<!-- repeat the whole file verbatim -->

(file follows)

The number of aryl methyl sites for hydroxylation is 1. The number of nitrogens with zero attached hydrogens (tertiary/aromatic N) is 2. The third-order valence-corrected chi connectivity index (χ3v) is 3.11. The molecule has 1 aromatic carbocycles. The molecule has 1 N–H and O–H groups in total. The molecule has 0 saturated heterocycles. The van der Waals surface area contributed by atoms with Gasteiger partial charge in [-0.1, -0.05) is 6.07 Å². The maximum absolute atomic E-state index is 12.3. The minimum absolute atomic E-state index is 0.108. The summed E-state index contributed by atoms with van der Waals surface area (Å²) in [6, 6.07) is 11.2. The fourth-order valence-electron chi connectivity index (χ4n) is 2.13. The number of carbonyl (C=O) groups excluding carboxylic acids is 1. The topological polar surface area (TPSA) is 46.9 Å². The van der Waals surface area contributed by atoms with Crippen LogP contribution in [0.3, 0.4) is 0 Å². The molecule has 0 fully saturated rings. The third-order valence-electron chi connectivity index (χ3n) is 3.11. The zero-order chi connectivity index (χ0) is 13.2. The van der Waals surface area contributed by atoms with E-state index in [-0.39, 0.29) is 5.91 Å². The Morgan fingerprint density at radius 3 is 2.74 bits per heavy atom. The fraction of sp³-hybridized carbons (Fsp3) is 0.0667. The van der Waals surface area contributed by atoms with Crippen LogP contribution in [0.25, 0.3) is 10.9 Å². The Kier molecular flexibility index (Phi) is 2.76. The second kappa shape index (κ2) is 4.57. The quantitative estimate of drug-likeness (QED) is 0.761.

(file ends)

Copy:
The number of aryl methyl sites for hydroxylation is 1. The number of nitrogens with zero attached hydrogens (tertiary/aromatic N) is 2. The third-order valence-corrected chi connectivity index (χ3v) is 3.11. The molecule has 1 aromatic carbocycles. The molecule has 1 N–H and O–H groups in total. The molecule has 0 saturated heterocycles. The van der Waals surface area contributed by atoms with Gasteiger partial charge in [-0.1, -0.05) is 6.07 Å². The maximum absolute atomic E-state index is 12.3. The minimum absolute atomic E-state index is 0.108. The summed E-state index contributed by atoms with van der Waals surface area (Å²) in [6, 6.07) is 11.2. The fourth-order valence-electron chi connectivity index (χ4n) is 2.13. The number of carbonyl (C=O) groups excluding carboxylic acids is 1. The topological polar surface area (TPSA) is 46.9 Å². The van der Waals surface area contributed by atoms with Crippen LogP contribution in [0.3, 0.4) is 0 Å². The molecule has 0 fully saturated rings. The third-order valence-electron chi connectivity index (χ3n) is 3.11. The zero-order chi connectivity index (χ0) is 13.2. The van der Waals surface area contributed by atoms with E-state index in [-0.39, 0.29) is 5.91 Å². The Morgan fingerprint density at radius 3 is 2.74 bits per heavy atom. The fraction of sp³-hybridized carbons (Fsp3) is 0.0667. The van der Waals surface area contributed by atoms with Crippen LogP contribution in [0.25, 0.3) is 10.9 Å². The Kier molecular flexibility index (Phi) is 2.76. The second kappa shape index (κ2) is 4.57. The quantitative estimate of drug-likeness (QED) is 0.761.